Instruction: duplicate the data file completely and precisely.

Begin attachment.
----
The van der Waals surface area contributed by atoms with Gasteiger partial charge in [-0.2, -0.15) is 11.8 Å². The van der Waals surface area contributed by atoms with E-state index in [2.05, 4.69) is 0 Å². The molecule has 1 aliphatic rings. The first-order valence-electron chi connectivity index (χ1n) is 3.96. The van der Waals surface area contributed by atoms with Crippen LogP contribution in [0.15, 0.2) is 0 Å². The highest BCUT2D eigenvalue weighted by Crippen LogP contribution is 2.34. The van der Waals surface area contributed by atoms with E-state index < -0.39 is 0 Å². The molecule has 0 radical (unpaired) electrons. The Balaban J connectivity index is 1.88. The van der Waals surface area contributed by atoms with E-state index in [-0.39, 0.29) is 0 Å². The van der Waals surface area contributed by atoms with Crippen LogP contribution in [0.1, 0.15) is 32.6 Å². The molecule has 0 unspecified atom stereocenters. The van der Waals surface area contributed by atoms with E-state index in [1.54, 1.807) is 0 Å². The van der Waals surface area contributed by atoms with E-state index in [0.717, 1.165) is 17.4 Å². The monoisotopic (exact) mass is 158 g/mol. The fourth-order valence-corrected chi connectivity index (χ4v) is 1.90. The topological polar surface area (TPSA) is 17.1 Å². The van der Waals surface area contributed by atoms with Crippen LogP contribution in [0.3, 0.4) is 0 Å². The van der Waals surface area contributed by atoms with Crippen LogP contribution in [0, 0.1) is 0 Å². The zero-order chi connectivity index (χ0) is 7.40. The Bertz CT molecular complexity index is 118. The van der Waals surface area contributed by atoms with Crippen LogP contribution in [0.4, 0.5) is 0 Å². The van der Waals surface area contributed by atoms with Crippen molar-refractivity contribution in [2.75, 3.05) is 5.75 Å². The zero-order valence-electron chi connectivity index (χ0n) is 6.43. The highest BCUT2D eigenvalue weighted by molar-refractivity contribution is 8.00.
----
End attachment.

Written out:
The van der Waals surface area contributed by atoms with Gasteiger partial charge in [-0.2, -0.15) is 11.8 Å². The van der Waals surface area contributed by atoms with E-state index in [2.05, 4.69) is 0 Å². The molecule has 1 aliphatic rings. The first-order valence-electron chi connectivity index (χ1n) is 3.96. The van der Waals surface area contributed by atoms with Crippen LogP contribution in [0.15, 0.2) is 0 Å². The highest BCUT2D eigenvalue weighted by Crippen LogP contribution is 2.34. The van der Waals surface area contributed by atoms with E-state index < -0.39 is 0 Å². The molecule has 0 radical (unpaired) electrons. The Balaban J connectivity index is 1.88. The van der Waals surface area contributed by atoms with E-state index in [-0.39, 0.29) is 0 Å². The van der Waals surface area contributed by atoms with Crippen LogP contribution in [0.1, 0.15) is 32.6 Å². The molecule has 0 unspecified atom stereocenters. The van der Waals surface area contributed by atoms with E-state index in [1.54, 1.807) is 0 Å². The van der Waals surface area contributed by atoms with E-state index in [0.717, 1.165) is 17.4 Å². The monoisotopic (exact) mass is 158 g/mol. The fourth-order valence-corrected chi connectivity index (χ4v) is 1.90. The topological polar surface area (TPSA) is 17.1 Å². The van der Waals surface area contributed by atoms with Crippen LogP contribution in [0.3, 0.4) is 0 Å². The van der Waals surface area contributed by atoms with Crippen LogP contribution in [0, 0.1) is 0 Å². The zero-order chi connectivity index (χ0) is 7.40. The Bertz CT molecular complexity index is 118. The van der Waals surface area contributed by atoms with Crippen LogP contribution in [0.4, 0.5) is 0 Å². The van der Waals surface area contributed by atoms with Crippen molar-refractivity contribution in [2.75, 3.05) is 5.75 Å². The zero-order valence-electron chi connectivity index (χ0n) is 6.43. The highest BCUT2D eigenvalue weighted by molar-refractivity contribution is 8.00.